Appointment of Statutory Auditor

  • The Board of directors is required to appoint the first auditor within 30 days of registration of company and in case of failure to do so, the members shall appoint the first auditors within 90 days at the EGM, however, such auditors have to vacate the position on conclusion of first AGM.
  •  Every auditor (except first auditor) including LLP, shall be automatically appointed for a tenure of five years with/ without re-appointment in the subsequent AGMs.
  • Auditor’s consent and certificate need to be obtained by the company explaining that such appointment is in compliance with the provisions of the Act and satisfies the criteria provided in section 141.
  •  Intimation (or notice) of appointment, now, need to be filed by the company with the Registrar within fifteen days of appointment.

Corporate Governance

As a step in the direction of corporate governance, the following provisions have been introduced in the Companies Act:
Section 134 provides that a report by the Board of Directors containing details on the matters specified including directors’ responsibility statement shall be attached to every financial statement laid before a company. The responsibility statement includes that the applicable Accounting Standards have been followed in preparing the financial statements and reporting the material departures therefrom, that the companies follow their accounting policies consistently, the accounts have been prepared on a going concern basis and compliance of all applicable laws.

Section 177 provides the requirements and manner of constituting the Audit Committee. The Audit Committee shall consist of minimum three directors with Independent Directors forming a majority and majority members must have ability to read and understand financial statements. The Section also provides for a vigil mechanism in every listed and prescribed class of companies and such mechanism shall be disclosed at the website of the company and should be mentioned in Board’s report.
Section 184 provides the manner and periodicity in which the every director shall made disclosure of his concerns or interest in any company, body corporate, firms and parties to the contract. He concerned director should not participate in the meeting taking the decision in such cases. The contract or agreement entered in to by the company without disclosure shall be voidable at the option of the company.

Woman Director

The 2013 Act requires prescribed class of companies to have at least one woman director on the board. In accordance with the Act, existing companies meeting the prescribed criteria need to comply with the requirement within one-year i.e. March 31, 2015.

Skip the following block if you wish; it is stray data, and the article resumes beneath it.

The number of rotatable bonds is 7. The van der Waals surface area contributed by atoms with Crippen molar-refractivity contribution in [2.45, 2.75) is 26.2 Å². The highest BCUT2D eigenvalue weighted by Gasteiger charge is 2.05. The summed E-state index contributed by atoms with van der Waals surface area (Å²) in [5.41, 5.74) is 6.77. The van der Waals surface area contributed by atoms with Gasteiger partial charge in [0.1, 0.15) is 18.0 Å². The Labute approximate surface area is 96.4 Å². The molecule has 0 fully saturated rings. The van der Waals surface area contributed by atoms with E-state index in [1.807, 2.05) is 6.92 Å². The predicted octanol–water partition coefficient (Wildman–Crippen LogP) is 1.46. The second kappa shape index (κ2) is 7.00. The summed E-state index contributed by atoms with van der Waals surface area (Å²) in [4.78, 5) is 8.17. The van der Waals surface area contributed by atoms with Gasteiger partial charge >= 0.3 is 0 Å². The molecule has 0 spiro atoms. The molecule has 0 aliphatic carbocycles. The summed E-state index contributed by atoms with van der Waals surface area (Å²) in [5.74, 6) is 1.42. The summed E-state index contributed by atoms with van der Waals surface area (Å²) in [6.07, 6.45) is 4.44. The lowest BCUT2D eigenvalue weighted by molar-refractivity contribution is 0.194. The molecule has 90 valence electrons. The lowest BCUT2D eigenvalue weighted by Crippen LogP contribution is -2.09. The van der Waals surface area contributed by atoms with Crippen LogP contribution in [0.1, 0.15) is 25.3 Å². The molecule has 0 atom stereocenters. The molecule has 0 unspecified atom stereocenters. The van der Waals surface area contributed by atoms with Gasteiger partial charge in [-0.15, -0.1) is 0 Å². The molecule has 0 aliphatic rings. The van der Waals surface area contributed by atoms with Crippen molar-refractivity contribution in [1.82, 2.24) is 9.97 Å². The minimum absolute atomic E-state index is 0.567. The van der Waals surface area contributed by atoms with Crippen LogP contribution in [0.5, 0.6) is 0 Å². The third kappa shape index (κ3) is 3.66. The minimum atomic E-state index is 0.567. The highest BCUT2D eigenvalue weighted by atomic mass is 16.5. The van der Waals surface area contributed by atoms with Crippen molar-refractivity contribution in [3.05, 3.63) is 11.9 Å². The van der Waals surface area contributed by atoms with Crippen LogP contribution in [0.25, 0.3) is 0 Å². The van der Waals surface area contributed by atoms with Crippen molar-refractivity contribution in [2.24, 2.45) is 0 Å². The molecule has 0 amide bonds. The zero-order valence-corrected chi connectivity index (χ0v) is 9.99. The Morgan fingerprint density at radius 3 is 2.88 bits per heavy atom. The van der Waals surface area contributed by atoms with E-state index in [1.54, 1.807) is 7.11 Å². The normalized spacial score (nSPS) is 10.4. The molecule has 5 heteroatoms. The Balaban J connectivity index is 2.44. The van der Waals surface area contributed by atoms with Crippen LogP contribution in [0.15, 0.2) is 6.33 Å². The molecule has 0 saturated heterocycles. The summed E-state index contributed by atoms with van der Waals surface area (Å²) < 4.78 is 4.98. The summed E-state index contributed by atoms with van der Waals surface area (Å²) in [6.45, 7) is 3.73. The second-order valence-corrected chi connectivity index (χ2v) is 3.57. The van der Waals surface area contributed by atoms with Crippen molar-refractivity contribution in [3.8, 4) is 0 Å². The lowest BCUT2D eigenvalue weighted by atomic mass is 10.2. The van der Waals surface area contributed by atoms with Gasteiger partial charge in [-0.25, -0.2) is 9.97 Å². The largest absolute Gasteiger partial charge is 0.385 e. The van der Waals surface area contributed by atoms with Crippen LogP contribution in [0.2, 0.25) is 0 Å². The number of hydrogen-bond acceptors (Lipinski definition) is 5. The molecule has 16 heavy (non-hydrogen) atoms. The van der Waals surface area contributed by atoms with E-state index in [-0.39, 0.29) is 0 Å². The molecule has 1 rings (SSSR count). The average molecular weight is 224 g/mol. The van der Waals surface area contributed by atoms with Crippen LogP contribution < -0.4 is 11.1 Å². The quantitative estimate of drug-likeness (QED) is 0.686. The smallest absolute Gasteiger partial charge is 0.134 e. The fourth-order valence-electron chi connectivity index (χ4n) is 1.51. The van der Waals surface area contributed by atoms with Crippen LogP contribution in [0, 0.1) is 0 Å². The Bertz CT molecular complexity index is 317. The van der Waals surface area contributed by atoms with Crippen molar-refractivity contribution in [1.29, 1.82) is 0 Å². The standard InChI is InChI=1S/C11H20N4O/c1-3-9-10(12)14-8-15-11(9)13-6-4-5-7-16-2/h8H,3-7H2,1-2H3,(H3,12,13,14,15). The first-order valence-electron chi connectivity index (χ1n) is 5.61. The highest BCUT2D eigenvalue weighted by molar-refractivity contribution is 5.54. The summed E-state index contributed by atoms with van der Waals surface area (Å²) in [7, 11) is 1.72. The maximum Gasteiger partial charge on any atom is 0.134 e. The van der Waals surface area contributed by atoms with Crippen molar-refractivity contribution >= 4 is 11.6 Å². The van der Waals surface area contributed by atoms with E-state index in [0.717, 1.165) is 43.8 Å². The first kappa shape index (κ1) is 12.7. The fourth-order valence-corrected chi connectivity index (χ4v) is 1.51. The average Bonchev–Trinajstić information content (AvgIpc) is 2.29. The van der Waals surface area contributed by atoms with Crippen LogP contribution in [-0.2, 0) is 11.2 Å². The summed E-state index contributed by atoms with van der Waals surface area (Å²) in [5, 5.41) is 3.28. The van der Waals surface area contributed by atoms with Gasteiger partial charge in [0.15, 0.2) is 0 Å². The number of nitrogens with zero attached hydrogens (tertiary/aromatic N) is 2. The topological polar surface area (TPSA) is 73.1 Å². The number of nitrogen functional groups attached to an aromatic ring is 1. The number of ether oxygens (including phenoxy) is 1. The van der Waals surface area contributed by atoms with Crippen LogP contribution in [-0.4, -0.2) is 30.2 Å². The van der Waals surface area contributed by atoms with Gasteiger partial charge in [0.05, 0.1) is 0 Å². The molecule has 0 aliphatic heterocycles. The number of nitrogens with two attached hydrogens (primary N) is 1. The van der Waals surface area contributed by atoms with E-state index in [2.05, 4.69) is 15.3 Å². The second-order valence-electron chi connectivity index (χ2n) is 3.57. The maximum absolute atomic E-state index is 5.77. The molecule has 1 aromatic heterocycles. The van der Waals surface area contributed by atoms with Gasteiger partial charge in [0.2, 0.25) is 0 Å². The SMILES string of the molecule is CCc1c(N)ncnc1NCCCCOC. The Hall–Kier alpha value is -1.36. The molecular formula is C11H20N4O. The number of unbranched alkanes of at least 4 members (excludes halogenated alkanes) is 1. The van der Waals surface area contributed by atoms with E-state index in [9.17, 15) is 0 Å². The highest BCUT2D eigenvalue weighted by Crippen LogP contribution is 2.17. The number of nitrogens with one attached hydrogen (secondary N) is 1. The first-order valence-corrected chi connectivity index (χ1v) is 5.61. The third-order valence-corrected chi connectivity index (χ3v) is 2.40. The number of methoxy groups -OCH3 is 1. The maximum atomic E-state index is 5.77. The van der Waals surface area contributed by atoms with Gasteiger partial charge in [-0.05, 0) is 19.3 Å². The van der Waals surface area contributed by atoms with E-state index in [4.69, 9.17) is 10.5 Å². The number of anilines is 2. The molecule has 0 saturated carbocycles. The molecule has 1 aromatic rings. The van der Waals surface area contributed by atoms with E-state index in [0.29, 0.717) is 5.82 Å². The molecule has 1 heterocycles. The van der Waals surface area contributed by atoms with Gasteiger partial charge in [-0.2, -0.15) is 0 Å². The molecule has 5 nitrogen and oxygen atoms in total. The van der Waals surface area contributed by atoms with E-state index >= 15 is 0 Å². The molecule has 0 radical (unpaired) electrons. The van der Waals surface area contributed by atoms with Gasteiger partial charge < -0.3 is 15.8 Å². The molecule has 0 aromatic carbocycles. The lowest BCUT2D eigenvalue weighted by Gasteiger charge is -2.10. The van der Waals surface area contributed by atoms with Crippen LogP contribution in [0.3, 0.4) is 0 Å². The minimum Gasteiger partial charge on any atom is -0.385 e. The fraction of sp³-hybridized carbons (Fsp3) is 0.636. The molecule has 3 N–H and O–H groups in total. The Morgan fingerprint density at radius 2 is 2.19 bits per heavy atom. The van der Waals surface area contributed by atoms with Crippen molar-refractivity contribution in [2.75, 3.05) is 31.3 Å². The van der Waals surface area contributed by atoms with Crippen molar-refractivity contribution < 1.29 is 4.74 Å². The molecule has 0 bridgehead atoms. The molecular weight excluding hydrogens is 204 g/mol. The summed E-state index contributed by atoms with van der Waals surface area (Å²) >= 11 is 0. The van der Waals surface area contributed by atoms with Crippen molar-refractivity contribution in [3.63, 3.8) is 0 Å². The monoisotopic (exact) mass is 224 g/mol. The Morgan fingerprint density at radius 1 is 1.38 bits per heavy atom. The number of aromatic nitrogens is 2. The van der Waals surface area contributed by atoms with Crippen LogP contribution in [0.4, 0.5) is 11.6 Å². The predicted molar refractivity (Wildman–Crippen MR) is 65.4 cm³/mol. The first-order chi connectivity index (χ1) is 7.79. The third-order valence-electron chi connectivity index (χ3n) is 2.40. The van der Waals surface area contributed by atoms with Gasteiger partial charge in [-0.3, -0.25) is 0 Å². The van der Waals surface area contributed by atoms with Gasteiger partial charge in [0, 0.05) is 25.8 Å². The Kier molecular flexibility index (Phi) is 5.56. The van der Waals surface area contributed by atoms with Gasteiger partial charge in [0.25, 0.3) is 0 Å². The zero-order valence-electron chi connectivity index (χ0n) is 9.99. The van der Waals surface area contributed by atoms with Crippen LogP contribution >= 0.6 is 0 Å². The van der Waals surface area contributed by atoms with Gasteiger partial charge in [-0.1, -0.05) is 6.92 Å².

Risk management committee

As per the revised clause 49, the company through its Board of Directors shall constitute a Risk Management Committee. The Board shall define the roles and responsibilities of the Risk Management Committee and may delegate monitoring and reviewing of the risk management plan to the committee and such other functions as it may deem fit.

He majority of Committee shall consist of members of the Board of Directors. Senior executives of the company may be members of the said Committee but the Chairman of the Committee shall be a member of the Board of Directors.

The Companies Act 2013, requires its Board of Directors to develop and implement a risk management policy and identify risks which may threaten the existence of the Company. It however does not require constitution of a separate risk management committee as required by revised clause 49.

However, SEBI has exempted the applicability of Clause 49 (of the Listing Agreement) for Companies having paid up equity share capital not exceeding Rs. 10 crore and Net Worth not exceeding Rs. 25 crore, as on the last day of the previous financial year.



  • Indepth study of existing systems, procedures and controls for proper understanding. Suggestions for improvement and strengthening.
  • Ensuring compliance with policies, procedures and statutes.
  • Comprehensive review to ensure that the accounts are prepared in accordance with Generally Accepted Accounting Policies and applicable Accounting Standards/IFRS.
  • Checking the genuineness of the expenses booked in accounts.
  • Reporting inefficiencies at any operational level.
  • Detection and prevention of leakages of income and suggesting corrective measures to prevent recurrence.
  • Certification of the books of account being in agreement with the Balance Sheet and Profit and Loss Account.
  • Issue of Audit Reports under various laws.


  • Statutory Audit of Companies
  • Tax Audit under Section 44AB of the Income Tax Act, 1961.
  • Audit under other sections of the Income Tax Act, 1961 such as 80HHC, 80-IA, etc.
  • Concurrent Audits.
  • Revenue Audit of Banks.
  • Branch Audits of Banks.
  • Audit of PF Trusts, Charitable Trusts, Schools, etc.
  • Audit of Co-operative Socities.
  • Information System Audit
  • Internal Audits

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